Measuring Relative Humidity in Concrete per ASTM F2170
Currently, the relative humidity (%RH) reading that you get can in concrete slabs vary depending on the manufacturer of the instrument that you use. The reason for this seems to be the vertical location of the RH sensor in relation to the bottom of the drilled hole. Everyone seems to agree that holes should be drilled to 40% of the thickness of a slab. That’s the location that best approximates the RH of the entire slab thickness. Sensors placed close to the bottom of the hole will read higher than sensors located higher up—results with current instruments can vary by as much as 8 to 10% RH due to sensor location and other factors of probe shape and internal construction. Members of ASTM committee F-6, which is responsible for F2170, are attempting to agree on probe and sensor geometry so that everyone’s instruments report more similar results. Until there is consensus on this issue you are left to decide which instrument reports the most useful RH. Generally, higher readings are a more accurate indicator of the moisture condition at the bottom of the hole.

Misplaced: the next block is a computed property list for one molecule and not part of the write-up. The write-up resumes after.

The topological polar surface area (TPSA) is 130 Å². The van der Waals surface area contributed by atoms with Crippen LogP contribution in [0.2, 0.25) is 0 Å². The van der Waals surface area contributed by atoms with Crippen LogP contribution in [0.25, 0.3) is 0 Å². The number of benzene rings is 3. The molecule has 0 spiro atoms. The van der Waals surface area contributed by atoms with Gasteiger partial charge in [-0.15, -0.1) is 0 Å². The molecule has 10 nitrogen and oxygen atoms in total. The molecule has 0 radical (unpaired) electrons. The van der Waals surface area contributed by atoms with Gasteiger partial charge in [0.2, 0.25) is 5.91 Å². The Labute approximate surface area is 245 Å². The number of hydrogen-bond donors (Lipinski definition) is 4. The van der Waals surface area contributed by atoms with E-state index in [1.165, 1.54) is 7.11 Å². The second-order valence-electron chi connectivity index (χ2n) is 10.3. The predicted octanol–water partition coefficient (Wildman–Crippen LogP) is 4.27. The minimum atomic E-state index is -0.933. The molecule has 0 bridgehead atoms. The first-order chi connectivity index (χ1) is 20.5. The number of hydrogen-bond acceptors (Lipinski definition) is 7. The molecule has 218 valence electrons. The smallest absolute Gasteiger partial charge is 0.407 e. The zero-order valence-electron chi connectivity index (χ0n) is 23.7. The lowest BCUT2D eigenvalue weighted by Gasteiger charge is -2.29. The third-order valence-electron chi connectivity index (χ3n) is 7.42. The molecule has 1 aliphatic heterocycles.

Every manufacturer of finished floor products publishes maximum acceptable concrete %RH for their product installations. Some companies specify RH numbers that aren’t attainable for concrete to ever achieve, leading to situations that contractors can’t meet. Often times this leads to contractors voiding manufacturer warranties in order to install products on a timetable required by project owners.
Tell us about your experiences. Do you measure the %RH of your floor slabs? What has been your experience with installing finished floor products?